As a centerfielder, Sandy Alderson sees Yoenis Cespedes as a square peg

BaronThe Mets payroll for 2016 currently stands at about $109 million, which includes players currently under contract, those earning the league minimum, and the high-end salary projections for arbitration eligible players.

While that figure is unquestionably below-market, that payroll figure is approximately the same as it was by the end of the 2015 season for all players on the 40-man roster, according to Cots Contracts. But it’s also approximately seven percent higher than their Opening Day, 2015 payroll.

And as Sandy Alderson noted on Thursday afternoon at the New York Athletic Club, their payroll is significantly higher than it was two seasons ago, and stands to grow even higher in 2016.

“Our payroll at the end of 2014 was $85 million, $86 million all-in,” Alderson explained. “I would suspect this year we’ll end up at $115 or so, or maybe higher than that, $120. That’s a $35-million increase in just two years.”

When the Mets escalate their payroll to the General Manager’s projection is unclear. Is that figure a budget set ahead of Opening Day? Is that their all-inclusive payroll for the season, including players they call-up and acquire throughout the season?

With requirements still unfulfilled on the bench and in the bullpen, it remains to be seen how that is truly defined.

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Six right-handed hitters who could fill the Mets need in the outfield

BaronWith Spring Training just over six weeks away, the Mets still need to find a right-handed replacement to Michael Cuddyer,  who announced his retirement in mid-December.

Cuddyer was set to earn $12.5 million in in 2016. He did not deny that there was a negotiated buyout of the money owed to him in 2016, so presumably the Mets will have net a figure that is less than the actual amount owed to devote to a replacement.

The market for outfielders has been incredibly slow to develop this winter, with only Jason Heyward signed among the lot of top-tiered outfielders signed. Yoenis Cespedes, Justin Upton, and Alex Gordon are still free agents, with no real clarity yet defined as to where they will sign.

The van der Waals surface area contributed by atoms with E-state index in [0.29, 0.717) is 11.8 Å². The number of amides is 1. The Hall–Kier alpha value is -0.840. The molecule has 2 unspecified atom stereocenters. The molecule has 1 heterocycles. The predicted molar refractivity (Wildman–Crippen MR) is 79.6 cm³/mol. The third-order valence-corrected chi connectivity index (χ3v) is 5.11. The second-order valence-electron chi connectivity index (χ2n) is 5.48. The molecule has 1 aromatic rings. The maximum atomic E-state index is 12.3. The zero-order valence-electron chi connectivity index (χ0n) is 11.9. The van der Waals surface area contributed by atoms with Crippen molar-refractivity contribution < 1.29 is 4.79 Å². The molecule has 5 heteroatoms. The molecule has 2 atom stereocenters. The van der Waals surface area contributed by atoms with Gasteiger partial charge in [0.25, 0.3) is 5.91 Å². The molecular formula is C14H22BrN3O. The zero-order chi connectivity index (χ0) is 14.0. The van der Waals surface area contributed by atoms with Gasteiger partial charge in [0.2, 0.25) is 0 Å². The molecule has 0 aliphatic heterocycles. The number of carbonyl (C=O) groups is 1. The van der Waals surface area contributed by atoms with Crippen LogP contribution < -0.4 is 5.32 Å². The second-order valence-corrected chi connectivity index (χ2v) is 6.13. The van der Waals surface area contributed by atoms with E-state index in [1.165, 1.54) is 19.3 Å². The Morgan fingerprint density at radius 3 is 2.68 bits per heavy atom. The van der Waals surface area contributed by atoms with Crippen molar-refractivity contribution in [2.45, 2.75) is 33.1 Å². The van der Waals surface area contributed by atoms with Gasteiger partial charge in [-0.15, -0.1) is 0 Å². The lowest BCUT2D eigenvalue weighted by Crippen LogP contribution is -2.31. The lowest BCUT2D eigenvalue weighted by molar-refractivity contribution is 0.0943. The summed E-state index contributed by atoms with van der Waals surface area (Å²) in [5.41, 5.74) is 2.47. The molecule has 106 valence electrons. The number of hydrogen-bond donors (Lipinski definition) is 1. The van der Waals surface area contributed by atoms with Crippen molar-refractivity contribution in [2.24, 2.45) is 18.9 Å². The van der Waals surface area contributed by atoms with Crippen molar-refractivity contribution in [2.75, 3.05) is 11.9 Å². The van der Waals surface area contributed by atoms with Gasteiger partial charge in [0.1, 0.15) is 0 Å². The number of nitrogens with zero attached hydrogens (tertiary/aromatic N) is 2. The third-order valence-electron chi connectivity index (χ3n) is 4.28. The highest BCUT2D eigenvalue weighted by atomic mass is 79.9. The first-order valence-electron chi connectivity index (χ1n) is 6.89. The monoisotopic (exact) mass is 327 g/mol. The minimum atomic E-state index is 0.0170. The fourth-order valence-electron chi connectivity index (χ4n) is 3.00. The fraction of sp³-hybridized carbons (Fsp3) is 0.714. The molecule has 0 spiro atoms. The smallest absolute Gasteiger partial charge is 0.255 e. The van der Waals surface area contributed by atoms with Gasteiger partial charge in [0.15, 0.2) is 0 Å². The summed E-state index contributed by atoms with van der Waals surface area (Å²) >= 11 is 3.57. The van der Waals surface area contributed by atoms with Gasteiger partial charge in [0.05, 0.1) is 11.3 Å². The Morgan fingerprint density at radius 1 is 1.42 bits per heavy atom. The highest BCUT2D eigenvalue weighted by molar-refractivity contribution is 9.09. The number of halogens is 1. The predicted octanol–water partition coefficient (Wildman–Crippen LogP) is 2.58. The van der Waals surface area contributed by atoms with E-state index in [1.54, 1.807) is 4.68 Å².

Mets NY BlueThe White Sox and Orioles were listed among the favorites to sign Cespedes, according to’s Jesse Sanchez, but the Sox apparently did not want to commit to Cespedes beyond three years, Bob Nightengale of USA Today reported. The same can be said for the White Sox and Gordon.

As for Upton, there have been very few reports connecting him to any team. The Angels were engaged in discussions with Upton’s agents during the Winter Meetings, writes Jon Morosi of FOX Sports, but those talks did not progress.

But as the league and team executives go back to work in January, the market will soon have to start to define itself with the clock ticking on the off-season.

The Mets, meanwhile, appear to be unwilling to commit to longer-term to anyone – be it a starting pitcher, reliever, or position player – this winter. Only Asdrubal Cabrera has been signed to a multi-year deal, and the Mets only committed themselves through 2017 with their new shortstop. The rest of their winter acquisitions – Neil Walker, Jerry Blevins, Bartolo Colon, and Alejandro De Aza – have been procured for only one year.

Still, the Mets are seeking to build a roster with position players who are capable of starting everyday for them right out of the gate in 2016, with hopes such a deep roster will effectively support their pitching staff and give them the necessary four runs per game they believe is necessary to win on a regular basis.

71 of the 90 regular season wins the Mets recorded in 2015 came when the Mets scored at least four runs per game.

The Mets 2016 payroll is currently projected at around $109 million, which includes monies owed to players under contract, arbitration projections, and players earning the league minimum. Whatever the final figure is before Opening Day, it can be assumed an additional $4-5 million will be needed to cover player call-ups and additional payroll expenses for the season, which is normal for any team.

Here’s a look at some of the remaining right-handed bats which fits the Mets needs this winter… Continue reading

White Sox, Orioles emerging as the leaders to sign Yoenis Cespedes

BaronYoenis Cespedes’ market this winter has been slow to develop, which could at least be partially due to his public demands for a six-year contract before the end of the 2015 season.

But Cespedes’ market could be starting to percolate, according to Jesse Sanchez of